Not 60 miles from Manhattan, Weston, Connecticut, remains a bastion of colonial New England, retaining both its romanticized rural qualities and strong sense of community. That’s largely what drew homeowners David and Kat McConnaughey to its winding roads, softly rolling hills, thick stands of trees and ultimately, to a 1928 cottage poised on a pristine riverbank. Former New York City dwellers who have traversed global points near and far, the couple found themselves uncharacteristically besotted with the setting, which they considered a naturalists’ dream. “We loved the idea of meditating by the river, watching the sunset and the wildlife go to sleep,” says Kat.
With such beautiful surroundings, the couple’s designer, Heide Hendricks, was tasked with enhancing, not upstaging them. “I was instructed not to block any windows,” reveals Hendricks, whose mandate was to create cozy, serene and textured spaces that would pay tribute to the rich tapestry of her clients’ lives. Kat, a native Texan and a former flight attendant, “had the most amazing stories about traveling the world,” Hendricks notes. “She wanted to create a home that was finally representative of not only her own life, but her life with David.” Known for lived-in interiors with a narrative quality, Hendricks was delighted to inventory the McConnaugheys most cherished items and give them pride of place at last.
A few months before finding and falling in love with Hendricks’ portfolio, the homeowners had tapped an architect they already knew and trusted, Jacob Albert, to renovate the residence. “The McConnaugheys wanted to enhance the way spaces related to each other. They hoped to maintain the charm that was already there, but to improve upon it,” Albert explains. That goal was met in large part by his decision to designate a proper central entrance to the exterior. “It made the way you move through the house fall logically into place,” he notes. In the end, renovations touched every room, says Albert—though it doesn’t appear that way. “Everything looks like it belongs.”
Remaining far afield during the renovation was hardly an issue, partly because Kat had tracked down the precise general contractor who spearheaded the home’s renovation for its previous owners. Already familiar with its bones, Russ Allik was able to execute Albert’s concepts flawlessly. “Russ excelled so much at the details that we rarely needed to be on site,” the architect notes.
By the time Hendricks arrived for the decorative layer, she had similarly earned the homeowners’ confidence. “David and I have strong opinions, but we trusted Heide implicitly,” reveals Kat. “At times, I asked her to take our requests out of the equation because I knew she understood us that much.”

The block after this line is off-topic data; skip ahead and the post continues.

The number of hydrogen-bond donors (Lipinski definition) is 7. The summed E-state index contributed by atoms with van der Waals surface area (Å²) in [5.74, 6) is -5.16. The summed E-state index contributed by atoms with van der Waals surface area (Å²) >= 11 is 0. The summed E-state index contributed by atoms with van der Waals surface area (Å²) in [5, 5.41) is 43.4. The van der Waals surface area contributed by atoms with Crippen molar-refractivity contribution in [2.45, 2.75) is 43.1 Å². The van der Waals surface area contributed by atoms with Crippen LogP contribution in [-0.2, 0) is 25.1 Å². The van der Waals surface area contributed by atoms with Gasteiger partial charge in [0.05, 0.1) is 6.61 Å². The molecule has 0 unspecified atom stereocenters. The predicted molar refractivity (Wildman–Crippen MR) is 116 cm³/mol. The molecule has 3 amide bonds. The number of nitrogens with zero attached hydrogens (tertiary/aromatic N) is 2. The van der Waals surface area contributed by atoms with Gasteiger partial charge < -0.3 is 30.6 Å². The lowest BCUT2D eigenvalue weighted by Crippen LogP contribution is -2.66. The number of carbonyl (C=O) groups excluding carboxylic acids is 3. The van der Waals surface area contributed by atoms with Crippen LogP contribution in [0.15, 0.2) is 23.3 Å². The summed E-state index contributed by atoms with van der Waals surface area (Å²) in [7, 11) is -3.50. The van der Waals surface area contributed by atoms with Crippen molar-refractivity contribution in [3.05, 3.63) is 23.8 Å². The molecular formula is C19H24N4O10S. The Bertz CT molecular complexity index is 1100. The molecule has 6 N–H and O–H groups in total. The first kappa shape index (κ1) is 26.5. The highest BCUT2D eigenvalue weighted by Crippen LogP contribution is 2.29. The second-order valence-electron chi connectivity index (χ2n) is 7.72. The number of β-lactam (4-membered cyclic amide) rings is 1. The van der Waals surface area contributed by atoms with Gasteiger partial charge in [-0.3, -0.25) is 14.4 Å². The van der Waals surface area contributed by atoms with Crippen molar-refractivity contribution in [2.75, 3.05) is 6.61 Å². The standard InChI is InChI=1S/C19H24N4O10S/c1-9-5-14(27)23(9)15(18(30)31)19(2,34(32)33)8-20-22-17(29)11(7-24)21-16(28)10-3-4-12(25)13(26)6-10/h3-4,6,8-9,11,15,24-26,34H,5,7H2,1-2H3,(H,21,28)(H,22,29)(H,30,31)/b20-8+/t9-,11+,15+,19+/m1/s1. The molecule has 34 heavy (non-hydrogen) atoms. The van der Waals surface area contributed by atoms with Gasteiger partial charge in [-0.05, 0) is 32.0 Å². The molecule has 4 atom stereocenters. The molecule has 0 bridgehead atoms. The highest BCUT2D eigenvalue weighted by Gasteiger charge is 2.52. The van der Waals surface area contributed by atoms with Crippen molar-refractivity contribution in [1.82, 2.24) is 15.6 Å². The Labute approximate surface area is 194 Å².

Since celebrating the outdoors was imperative, one of Hendricks’ first moves was to designate a window-clad corner of the sun room as a breakfast nook. “David liked to eat at the kitchen island, but it wasn’t very comfortable,” the designer notes. “I saw a great opportunity. Now, they have their coffee here every morning.” Another moment of ingenuity is seen on the basement level, where Albert had converted a former root cellar into a convivial bar accessed via Dutch door. Hendricks followed suit with a coat of red brick lacquer. With David less keen on color than Kat, Hendricks notes, “all they need to do is close the Dutch door.”
Curios from the couple’s travels proved key here and throughout. “Having a cache of mementos was inspiring and quite useful,” adds Hendricks, who achieved harmony by balancing the couple’s treasured keepsakes with fresh acquisitions touting unique or soulful qualities. “Nothing made the cut unless it had significance for Kat or David,” the designer assures.
Hendricks happily reconceived family heirlooms, too: a black hutch in the dining room, which once belonged to David’s mother, displays his inherited antique silver, along with Kat’s milk glass and ironstone. A 1950s pink patio set, also from David’s mother, was repainted white and installed beneath Albert’s elegant design for the back patio. And a bobbin bench in the mudroom is topped with pillows fashioned from remnants of her late mother’s jeans. Incorporating his collection of vintage duck decoys was a must for David, whom Hendricks describes as the consummate outdoorsman. Her expertise found these characterful objets d’art homes within Albert’s built-in bookshelves, where they now converse with tomes, natural artifacts and other nods to the couple’s passions.
“Jacob and Heide showed us how to live in and really captured the essence of what our experience at home should be,” Kat concludes. For the first time, “there’s nothing missing.”